Shannon Fennell's Blog

My life, cooking, make-up, travel, the joy of home ownership and the occasional rant!

controlling your face paint shopping impulses

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Okay… so you’re going to convention or a jam and there will be vendors there selling all those lovely things that we all love to buy or maybe you are feeling a little down and cruising the internet looking at all the nice new colours and tools that are now available from your favourite stores.

I am the first to admit that I have a tendency to buy anything shiny and pretty and have a weakness for books and glossy printed paper, but I have been very diligent over the last several years about keeping my purchases at events to a minimum and I don’t buy on the internet at all.

Yes, sure, I did buy something at the last event I attended but I honestly only bought what I had planned to purchase in advance of arriving, well, okay, I did give in on one small thing!

When I was at the Living Canvas Convention in San Jose in September I bought the latest copies of American Face Painter, a couple of books that I wanted to look at before buying, and two small DFX rainbow cakes (these were the ONLY impulse buy – but I had taken Rebecca’s class with the Arty Brush Cakes – and the DFX cakes were less expensive…)

And, while in San Francisco I planned and executed a shopping mission to the Kryolan store – I even emailed my list to Joe in advance so the order would be waiting for me. But I had planned to make this purchase. Although, when I got there they had a sign up “30% off orders over $50”… well, I mean, give me a break… So I picked up several more cakes – but still stayed within my original budget!

In the past I have gone a little crazy in the vendors’ room at conferences and conventions… not as crazy as some, but I would buy colours and brands that looked really pretty only to discover when I got home that I either already had it or something really similar.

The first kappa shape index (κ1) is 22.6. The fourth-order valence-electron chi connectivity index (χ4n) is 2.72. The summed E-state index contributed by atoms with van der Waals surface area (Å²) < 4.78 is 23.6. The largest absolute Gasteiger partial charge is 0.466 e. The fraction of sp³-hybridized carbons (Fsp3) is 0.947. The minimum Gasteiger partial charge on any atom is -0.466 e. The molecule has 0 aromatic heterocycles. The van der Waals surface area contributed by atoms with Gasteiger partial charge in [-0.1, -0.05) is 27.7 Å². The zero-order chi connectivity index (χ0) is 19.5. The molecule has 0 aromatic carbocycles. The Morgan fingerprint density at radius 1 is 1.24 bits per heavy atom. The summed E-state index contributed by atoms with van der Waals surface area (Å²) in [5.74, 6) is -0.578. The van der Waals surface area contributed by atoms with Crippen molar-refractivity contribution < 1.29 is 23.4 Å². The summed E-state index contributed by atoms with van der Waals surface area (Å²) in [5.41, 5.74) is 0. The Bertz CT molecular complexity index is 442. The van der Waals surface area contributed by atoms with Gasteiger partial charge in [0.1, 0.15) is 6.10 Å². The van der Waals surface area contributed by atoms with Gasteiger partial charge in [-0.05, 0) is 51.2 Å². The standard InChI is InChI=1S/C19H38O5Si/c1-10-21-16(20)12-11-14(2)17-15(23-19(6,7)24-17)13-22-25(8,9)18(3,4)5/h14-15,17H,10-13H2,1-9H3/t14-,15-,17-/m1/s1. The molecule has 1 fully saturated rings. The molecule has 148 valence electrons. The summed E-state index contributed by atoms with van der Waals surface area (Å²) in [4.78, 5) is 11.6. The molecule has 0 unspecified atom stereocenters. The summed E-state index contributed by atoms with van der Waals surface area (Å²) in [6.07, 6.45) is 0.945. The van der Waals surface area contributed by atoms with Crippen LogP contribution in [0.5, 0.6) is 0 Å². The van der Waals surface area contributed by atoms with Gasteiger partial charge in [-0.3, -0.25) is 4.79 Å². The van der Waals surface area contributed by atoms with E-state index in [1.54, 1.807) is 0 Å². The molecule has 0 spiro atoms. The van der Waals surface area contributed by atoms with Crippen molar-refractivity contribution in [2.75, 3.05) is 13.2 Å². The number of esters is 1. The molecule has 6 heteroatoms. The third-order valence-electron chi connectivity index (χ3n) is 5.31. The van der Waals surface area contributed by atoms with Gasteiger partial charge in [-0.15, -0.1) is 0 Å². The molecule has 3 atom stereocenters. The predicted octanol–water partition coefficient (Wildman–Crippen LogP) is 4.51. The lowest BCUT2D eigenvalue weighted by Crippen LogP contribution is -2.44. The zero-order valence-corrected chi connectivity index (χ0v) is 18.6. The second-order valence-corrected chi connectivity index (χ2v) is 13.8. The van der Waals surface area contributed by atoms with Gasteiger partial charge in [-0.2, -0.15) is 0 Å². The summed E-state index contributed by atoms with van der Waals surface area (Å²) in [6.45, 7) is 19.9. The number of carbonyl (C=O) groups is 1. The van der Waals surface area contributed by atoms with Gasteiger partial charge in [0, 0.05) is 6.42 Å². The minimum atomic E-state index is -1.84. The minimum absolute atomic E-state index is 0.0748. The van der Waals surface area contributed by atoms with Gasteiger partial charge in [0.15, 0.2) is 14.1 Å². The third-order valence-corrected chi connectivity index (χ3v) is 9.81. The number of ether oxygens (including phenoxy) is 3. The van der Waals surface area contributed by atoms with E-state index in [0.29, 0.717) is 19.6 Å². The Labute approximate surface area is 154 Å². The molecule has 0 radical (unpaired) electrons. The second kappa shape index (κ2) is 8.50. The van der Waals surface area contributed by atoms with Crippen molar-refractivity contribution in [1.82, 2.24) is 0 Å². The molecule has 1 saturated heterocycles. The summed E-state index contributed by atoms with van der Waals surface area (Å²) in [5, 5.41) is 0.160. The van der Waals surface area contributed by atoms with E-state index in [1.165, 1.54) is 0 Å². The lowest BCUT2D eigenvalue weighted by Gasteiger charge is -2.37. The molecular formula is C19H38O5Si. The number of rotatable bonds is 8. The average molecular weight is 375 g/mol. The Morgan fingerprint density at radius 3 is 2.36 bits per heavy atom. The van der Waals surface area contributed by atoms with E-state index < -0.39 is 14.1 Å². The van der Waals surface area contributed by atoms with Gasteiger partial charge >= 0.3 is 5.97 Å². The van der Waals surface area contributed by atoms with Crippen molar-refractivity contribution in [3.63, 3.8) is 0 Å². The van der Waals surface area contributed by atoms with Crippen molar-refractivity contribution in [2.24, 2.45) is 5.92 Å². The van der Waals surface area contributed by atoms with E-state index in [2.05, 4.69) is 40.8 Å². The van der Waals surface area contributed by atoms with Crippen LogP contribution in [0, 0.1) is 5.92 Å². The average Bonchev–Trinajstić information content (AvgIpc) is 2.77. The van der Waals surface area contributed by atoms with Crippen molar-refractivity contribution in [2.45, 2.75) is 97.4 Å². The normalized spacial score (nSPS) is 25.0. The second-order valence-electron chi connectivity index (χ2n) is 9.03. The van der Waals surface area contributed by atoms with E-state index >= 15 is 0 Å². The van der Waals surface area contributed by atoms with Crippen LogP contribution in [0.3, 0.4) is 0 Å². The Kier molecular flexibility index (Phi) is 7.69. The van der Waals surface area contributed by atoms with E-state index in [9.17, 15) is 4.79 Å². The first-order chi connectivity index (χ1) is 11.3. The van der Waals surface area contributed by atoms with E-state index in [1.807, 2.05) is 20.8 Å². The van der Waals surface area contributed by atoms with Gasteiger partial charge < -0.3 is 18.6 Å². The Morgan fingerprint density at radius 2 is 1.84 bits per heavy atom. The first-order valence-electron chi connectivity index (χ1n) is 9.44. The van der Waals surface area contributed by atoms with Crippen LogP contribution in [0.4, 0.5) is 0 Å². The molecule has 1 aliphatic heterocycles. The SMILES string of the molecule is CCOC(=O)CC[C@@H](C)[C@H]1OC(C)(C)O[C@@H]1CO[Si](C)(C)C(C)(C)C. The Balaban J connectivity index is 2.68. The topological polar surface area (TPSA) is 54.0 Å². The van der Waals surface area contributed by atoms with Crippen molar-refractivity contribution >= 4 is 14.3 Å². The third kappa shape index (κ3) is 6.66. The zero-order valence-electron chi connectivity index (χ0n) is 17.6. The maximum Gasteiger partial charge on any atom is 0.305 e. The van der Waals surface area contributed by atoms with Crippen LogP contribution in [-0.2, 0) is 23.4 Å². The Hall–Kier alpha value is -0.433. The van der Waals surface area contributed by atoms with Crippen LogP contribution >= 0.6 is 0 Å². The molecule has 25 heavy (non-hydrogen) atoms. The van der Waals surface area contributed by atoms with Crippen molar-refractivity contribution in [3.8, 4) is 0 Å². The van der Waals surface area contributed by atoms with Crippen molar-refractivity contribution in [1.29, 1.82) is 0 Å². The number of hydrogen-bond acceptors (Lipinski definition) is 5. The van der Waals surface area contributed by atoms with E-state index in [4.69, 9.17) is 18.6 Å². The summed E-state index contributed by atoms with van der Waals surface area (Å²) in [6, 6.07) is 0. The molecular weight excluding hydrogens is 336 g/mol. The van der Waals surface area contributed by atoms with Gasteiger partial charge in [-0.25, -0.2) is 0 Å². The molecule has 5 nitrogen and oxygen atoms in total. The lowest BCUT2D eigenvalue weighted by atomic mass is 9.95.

Shannonskit

Who REALLY needs all this?????

I also would buy products that were very interesting and I admit I was impressed with the pitch or demonstration enough that I though I would have a use for it – I have several storage containers full of special effects products and tools that I am still trying to find uses for.

That’s not to say that purchasing new products or tools at a conference is a bad thing! I’ve made some excellent purchases such as discovering Reel Creations Tattoo Inks at the 2001 Make-Up Artist Trade Show in Pasadena or my first bottle of Fardel Green/Gold at my first UK Convention… those were excellent buys and I would never have seen or purchased them if not for the vendors at those events.

The point of this discourse is to say that you should have a plan when you go into the vendors’ room or decide you need to buy something, know what you need versus what you want or like but don’t really need.

This may seem a little extreme to some of you, but, it does help you focus on what you are spending and why.

The first step is to actually take stock of what you have on hand. It is not a formal inventory you just go through all your supplies, in your kit and everywhere else you store them, to see what you have and what you are short of.

Make a list of items that you are interested in as well – maybe a new brand or colour that was highly recommended by other artists or a particular brush or book.

Then make a list of things you are interested in or need to stock up on. Put everything on it that you think you would like… this is a wish list to start off with and you will weed it out so don’t be afraid to include those dream items. It is helpful to sort this list by brand or supplier as that is how the vendor’s tables will be set-up. If you know the prices of the items you are interested in note those too as you make the list.